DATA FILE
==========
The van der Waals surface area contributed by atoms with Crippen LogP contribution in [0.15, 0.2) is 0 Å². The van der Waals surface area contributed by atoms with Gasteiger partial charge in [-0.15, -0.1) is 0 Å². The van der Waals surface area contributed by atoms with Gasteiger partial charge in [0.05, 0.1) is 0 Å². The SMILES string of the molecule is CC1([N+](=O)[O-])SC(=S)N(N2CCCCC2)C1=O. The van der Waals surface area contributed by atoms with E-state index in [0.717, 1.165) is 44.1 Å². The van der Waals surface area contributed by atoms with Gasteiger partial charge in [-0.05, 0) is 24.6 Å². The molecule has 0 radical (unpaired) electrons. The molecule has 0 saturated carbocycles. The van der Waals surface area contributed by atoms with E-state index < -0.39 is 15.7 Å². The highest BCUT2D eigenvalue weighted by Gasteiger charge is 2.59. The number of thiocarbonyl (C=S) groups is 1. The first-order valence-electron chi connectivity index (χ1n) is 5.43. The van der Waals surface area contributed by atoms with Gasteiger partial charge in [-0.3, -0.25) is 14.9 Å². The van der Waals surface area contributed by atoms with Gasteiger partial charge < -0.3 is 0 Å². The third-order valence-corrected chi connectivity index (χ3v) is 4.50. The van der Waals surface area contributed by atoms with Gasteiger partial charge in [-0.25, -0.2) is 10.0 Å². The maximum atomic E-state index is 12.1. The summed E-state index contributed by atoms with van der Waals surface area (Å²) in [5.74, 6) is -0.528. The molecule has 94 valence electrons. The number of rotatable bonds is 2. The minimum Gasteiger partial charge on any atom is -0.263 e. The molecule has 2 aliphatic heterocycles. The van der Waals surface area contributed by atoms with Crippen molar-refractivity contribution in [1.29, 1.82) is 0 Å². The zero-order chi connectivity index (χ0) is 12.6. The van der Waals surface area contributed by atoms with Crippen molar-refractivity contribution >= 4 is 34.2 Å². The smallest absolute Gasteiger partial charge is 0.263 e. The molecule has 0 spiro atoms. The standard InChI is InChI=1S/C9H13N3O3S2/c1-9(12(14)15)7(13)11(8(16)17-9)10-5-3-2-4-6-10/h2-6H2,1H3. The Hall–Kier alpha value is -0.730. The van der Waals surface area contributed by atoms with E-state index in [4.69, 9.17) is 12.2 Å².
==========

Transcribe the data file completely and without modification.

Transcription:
The van der Waals surface area contributed by atoms with Crippen LogP contribution in [0.15, 0.2) is 0 Å². The van der Waals surface area contributed by atoms with Gasteiger partial charge in [-0.15, -0.1) is 0 Å². The van der Waals surface area contributed by atoms with Gasteiger partial charge in [0.05, 0.1) is 0 Å². The SMILES string of the molecule is CC1([N+](=O)[O-])SC(=S)N(N2CCCCC2)C1=O. The van der Waals surface area contributed by atoms with E-state index in [0.717, 1.165) is 44.1 Å². The van der Waals surface area contributed by atoms with Gasteiger partial charge in [-0.05, 0) is 24.6 Å². The molecule has 0 radical (unpaired) electrons. The molecule has 0 saturated carbocycles. The van der Waals surface area contributed by atoms with E-state index < -0.39 is 15.7 Å². The highest BCUT2D eigenvalue weighted by Gasteiger charge is 2.59. The number of thiocarbonyl (C=S) groups is 1. The first-order valence-electron chi connectivity index (χ1n) is 5.43. The van der Waals surface area contributed by atoms with Gasteiger partial charge in [-0.3, -0.25) is 14.9 Å². The van der Waals surface area contributed by atoms with Gasteiger partial charge < -0.3 is 0 Å². The third-order valence-corrected chi connectivity index (χ3v) is 4.50. The van der Waals surface area contributed by atoms with Gasteiger partial charge in [-0.25, -0.2) is 10.0 Å². The maximum atomic E-state index is 12.1. The summed E-state index contributed by atoms with van der Waals surface area (Å²) in [5.74, 6) is -0.528. The molecule has 94 valence electrons. The number of rotatable bonds is 2. The minimum Gasteiger partial charge on any atom is -0.263 e. The molecule has 2 aliphatic heterocycles. The van der Waals surface area contributed by atoms with Crippen molar-refractivity contribution in [1.29, 1.82) is 0 Å². The zero-order chi connectivity index (χ0) is 12.6. The van der Waals surface area contributed by atoms with Crippen molar-refractivity contribution >= 4 is 34.2 Å². The smallest absolute Gasteiger partial charge is 0.263 e. The molecule has 0 spiro atoms. The standard InChI is InChI=1S/C9H13N3O3S2/c1-9(12(14)15)7(13)11(8(16)17-9)10-5-3-2-4-6-10/h2-6H2,1H3. The Hall–Kier alpha value is -0.730. The van der Waals surface area contributed by atoms with E-state index in [4.69, 9.17) is 12.2 Å².